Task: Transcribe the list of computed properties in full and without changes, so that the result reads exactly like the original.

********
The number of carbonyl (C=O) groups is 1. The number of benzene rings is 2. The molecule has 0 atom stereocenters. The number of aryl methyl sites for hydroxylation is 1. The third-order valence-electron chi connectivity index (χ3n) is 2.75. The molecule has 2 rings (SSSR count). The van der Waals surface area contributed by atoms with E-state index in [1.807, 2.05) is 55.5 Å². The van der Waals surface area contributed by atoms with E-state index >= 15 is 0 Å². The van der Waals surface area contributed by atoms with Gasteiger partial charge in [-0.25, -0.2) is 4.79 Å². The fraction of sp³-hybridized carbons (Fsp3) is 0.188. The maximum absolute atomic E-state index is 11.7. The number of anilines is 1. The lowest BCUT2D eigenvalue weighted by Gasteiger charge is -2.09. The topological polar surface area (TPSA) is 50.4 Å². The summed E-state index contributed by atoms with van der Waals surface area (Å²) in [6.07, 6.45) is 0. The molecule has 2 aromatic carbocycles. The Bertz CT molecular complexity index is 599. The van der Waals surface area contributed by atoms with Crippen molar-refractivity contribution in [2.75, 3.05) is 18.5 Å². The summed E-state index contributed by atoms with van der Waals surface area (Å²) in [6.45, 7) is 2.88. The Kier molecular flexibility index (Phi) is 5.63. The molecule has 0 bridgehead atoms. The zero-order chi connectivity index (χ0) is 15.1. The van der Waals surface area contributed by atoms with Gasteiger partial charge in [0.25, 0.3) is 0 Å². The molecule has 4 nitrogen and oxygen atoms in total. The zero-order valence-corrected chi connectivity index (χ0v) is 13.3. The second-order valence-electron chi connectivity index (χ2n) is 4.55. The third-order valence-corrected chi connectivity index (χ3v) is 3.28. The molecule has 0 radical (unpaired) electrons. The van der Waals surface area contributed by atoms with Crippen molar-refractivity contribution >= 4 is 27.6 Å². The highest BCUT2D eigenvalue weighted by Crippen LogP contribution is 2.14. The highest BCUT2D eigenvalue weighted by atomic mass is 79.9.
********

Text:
The number of carbonyl (C=O) groups is 1. The number of benzene rings is 2. The molecule has 0 atom stereocenters. The number of aryl methyl sites for hydroxylation is 1. The third-order valence-electron chi connectivity index (χ3n) is 2.75. The molecule has 2 rings (SSSR count). The van der Waals surface area contributed by atoms with E-state index in [1.807, 2.05) is 55.5 Å². The van der Waals surface area contributed by atoms with E-state index >= 15 is 0 Å². The van der Waals surface area contributed by atoms with Gasteiger partial charge in [-0.25, -0.2) is 4.79 Å². The fraction of sp³-hybridized carbons (Fsp3) is 0.188. The maximum absolute atomic E-state index is 11.7. The number of anilines is 1. The lowest BCUT2D eigenvalue weighted by Gasteiger charge is -2.09. The topological polar surface area (TPSA) is 50.4 Å². The summed E-state index contributed by atoms with van der Waals surface area (Å²) in [6.07, 6.45) is 0. The molecule has 2 aromatic carbocycles. The Bertz CT molecular complexity index is 599. The van der Waals surface area contributed by atoms with Crippen molar-refractivity contribution in [2.75, 3.05) is 18.5 Å². The summed E-state index contributed by atoms with van der Waals surface area (Å²) in [6.45, 7) is 2.88. The Kier molecular flexibility index (Phi) is 5.63. The molecule has 0 bridgehead atoms. The zero-order chi connectivity index (χ0) is 15.1. The van der Waals surface area contributed by atoms with Gasteiger partial charge in [0.25, 0.3) is 0 Å². The molecule has 4 nitrogen and oxygen atoms in total. The zero-order valence-corrected chi connectivity index (χ0v) is 13.3. The second-order valence-electron chi connectivity index (χ2n) is 4.55. The third-order valence-corrected chi connectivity index (χ3v) is 3.28. The molecule has 0 radical (unpaired) electrons. The van der Waals surface area contributed by atoms with Crippen molar-refractivity contribution >= 4 is 27.6 Å². The highest BCUT2D eigenvalue weighted by Crippen LogP contribution is 2.14. The highest BCUT2D eigenvalue weighted by atomic mass is 79.9.